On the outside, the focus was on the desire for greater differentiation between the three variants. However, given the pleasing starting point, it should also be clear that it was not necessary to improve the design any further. Here you can see a comparison of the old e-tron GT and the new S e-tron GT:

Audi S e-tron GT (2024)

Audi S e-tron GT (2024)

Audi e-tron GT 60 quattro (2021) im Test

Audi e-tron GT 60 quattro (2021)

Audi S e-tron GT (2024)

Audi S e-tron GT (2024)

Audi e-tron GT 60 quattro (2021) im Test

Audi e-tron GT 60 quattro (2021)

The Ingolstadt-based company wants to have made the RS e-tron GT more "radical" at the front. At the rear, there is a powerful diffuser with a new, vertically arranged reflector in the centre.

You can recognise the RS e-tron GT Performance as the most powerful production Audi of all time by the optional matt and darkened carbon roof. It also features elements in the new carbon camouflage for the first time (also at extra cost), which looks a bit like you've driven through a huge puddle very quickly. But you can also get the exterior in body colour or normal carbon if you want. On the left you can see the RS e-tron GT, on the right the Performance with the aforementioned carbon camouflage:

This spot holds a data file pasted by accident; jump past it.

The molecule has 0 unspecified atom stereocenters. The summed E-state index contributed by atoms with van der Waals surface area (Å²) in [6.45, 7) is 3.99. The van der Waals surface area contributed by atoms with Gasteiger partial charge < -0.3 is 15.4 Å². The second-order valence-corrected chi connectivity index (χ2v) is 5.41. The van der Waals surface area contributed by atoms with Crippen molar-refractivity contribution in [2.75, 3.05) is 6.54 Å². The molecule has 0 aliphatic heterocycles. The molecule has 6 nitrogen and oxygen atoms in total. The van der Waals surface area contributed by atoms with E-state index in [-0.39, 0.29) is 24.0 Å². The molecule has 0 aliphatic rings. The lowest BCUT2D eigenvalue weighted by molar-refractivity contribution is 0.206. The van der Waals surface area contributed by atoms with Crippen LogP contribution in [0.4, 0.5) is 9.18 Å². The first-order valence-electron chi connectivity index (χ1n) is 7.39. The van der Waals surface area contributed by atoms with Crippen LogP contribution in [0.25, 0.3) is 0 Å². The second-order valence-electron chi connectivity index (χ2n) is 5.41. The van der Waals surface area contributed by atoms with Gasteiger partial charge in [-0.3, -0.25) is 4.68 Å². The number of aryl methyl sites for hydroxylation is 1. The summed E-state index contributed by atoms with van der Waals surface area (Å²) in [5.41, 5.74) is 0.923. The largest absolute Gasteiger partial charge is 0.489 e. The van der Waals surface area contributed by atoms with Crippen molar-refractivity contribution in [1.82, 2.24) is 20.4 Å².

Audi RS e-tron (2024)

Audi RS e-tron (2024)

Audi RS e-tron performance (2024)

Audi RS e-tron performance (2024)

Audi RS e-tron (2024)

Audi RS e-tron (2024)

Audi RS e-tron performance (2024)

Audi RS e-tron performance (2024)

Interior

In the interior, those responsible have redesigned the seats, steering wheel, door sill trims and digital content. New birch wood trim inlays are available for the e-tron GT family. For the RS e-tron Performance, these are also available in the controversial carbon camouflage.